Global Leaders Under the Shadow of Covid-19: Weekend Reads

Balance of Power

As the tally of Covid-19 cases involving people in President Donald Trump's orbit continues to grow, his administration is focused on moving on. The U.S. president resumes public events today even as his health remains under a cloud.

Another leader struggling to emerge unscathed from his country's surging epidemic, U.K. Prime Minister Boris Johnson, is facing a threat just next door — from his chancellor of the exchequer, Rishi Sunak.

Elsewhere, the conflict between Azerbaijan and Armenia has generated renewed tension between rivals Turkey and Russia, with President Recep Tayyip Erdogan testing his Russian counterpart's patience with his determined support for Azeri forces.

Take a look at these and other major topics from the past seven days in this edition of Weekend Reads.

Ruth Pollard

Trump returns to the White House after being discharged from Walter Reed National Military Medical Center on Oct. 5. 

Photographer: Win McNamee/Getty Images North America

Click here for more of this week's most compelling political images. Tell us how we're doing or what we're missing at

One Week at the White House Was America's Pandemic in a Microcosm
Trump's reckless abandon made a superspreader event all but inevitable, Robert Langreth and Michelle Fay Cortez report. The White House outbreak, consuming the highest levels of the U.S. government, has driven several of the country's top military leaders into quarantine and could affect thousands of ordinary people.

Facebook, Twitter Brace for Possible Election-Night Chaos
A confusing U.S. election night will be no surprise to social media companies under pressure to keep their platforms from becoming vectors of misinformation. But as Kurt Wagner writes, Facebook Chief Executive Officer Mark Zuckerberg is worried it could turn violent.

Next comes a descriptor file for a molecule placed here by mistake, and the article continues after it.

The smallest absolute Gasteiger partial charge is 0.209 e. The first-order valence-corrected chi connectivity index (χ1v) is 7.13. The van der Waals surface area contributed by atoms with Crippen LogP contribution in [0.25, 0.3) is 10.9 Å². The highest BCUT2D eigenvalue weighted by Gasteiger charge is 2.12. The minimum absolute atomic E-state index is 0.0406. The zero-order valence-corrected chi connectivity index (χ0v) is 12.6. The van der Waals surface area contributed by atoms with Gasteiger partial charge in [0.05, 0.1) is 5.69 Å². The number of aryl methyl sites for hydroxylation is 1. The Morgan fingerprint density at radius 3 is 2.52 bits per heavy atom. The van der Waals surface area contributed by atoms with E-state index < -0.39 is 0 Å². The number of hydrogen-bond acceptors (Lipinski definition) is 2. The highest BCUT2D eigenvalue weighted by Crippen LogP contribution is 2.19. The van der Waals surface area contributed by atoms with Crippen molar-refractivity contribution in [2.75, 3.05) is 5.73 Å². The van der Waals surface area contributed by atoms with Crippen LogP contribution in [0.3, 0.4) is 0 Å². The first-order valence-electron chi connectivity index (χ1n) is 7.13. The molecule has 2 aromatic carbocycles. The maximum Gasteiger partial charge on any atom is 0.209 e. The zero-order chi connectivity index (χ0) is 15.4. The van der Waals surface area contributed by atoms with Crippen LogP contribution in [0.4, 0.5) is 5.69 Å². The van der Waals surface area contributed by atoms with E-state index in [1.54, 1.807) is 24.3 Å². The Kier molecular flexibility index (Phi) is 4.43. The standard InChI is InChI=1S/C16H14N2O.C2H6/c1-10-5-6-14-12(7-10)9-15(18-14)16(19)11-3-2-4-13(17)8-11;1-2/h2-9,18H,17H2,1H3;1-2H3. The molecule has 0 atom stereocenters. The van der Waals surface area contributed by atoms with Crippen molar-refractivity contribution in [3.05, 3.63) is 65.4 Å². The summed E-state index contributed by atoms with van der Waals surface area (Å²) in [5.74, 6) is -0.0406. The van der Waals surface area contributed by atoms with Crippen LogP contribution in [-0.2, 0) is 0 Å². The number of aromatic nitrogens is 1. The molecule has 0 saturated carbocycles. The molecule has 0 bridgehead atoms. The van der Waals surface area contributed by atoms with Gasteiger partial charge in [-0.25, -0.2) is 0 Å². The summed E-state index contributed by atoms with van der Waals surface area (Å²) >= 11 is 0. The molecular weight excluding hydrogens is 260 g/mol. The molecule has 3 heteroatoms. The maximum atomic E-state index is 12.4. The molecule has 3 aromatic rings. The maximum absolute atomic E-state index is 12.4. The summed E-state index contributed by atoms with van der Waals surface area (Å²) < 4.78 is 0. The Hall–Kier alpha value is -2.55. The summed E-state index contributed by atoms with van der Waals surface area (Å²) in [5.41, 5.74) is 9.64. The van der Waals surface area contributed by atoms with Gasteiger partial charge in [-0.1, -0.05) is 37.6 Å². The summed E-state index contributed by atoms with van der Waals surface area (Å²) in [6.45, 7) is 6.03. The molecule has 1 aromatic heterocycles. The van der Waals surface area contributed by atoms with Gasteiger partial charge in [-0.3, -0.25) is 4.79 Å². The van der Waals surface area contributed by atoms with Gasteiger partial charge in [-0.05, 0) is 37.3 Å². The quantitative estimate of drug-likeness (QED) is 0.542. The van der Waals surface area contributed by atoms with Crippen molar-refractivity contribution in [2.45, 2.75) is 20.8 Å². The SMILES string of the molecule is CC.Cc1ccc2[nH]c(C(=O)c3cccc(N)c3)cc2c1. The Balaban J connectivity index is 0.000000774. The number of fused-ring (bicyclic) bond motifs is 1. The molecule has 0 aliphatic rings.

Barrett on Court Seen Handcuffing Agencies' Climate-Change Fight
The confirmation of Amy Coney Barrett to the Supreme Court could make it harder for future administrations to adapt laws that have been on the books for decades, Jennifer A. Dlouhy explains. It would strengthen a conservative bloc of justices and potentially spell doom for efforts to thwart greenhouse gas emissions and promote environmental justice.

During this week's vice presidential debate against Mike Pence, Harris described Trump's response to the coronavirus outbreak as "the greatest failure of any presidential administration in the history of our country." 

Boris Johnson's Party Is Charmed by the Man Next Door
Britain's finance minister has charmed the public with his easy manner since the pandemic plunged the country into crisis in March, Kitty Donaldson, Alex Morales and Tim Ross report. Over coffee and croissants at No. 11 Downing Street, Rishi Sunak is now winning over his party — and a growing number of his colleagues want him to move next door to take over as prime minister.

Covid Tests Come Quickly in Britain for Those Who Can Pay
If you need a quick coronavirus test in the U.K., be prepared to pay for it. As Emily Ashton and Suzi Ring explain, while some people wait for days, others can simply open their wallets, indicating a financial hierarchy is emerging from the country's failure to get a grip on the pandemic.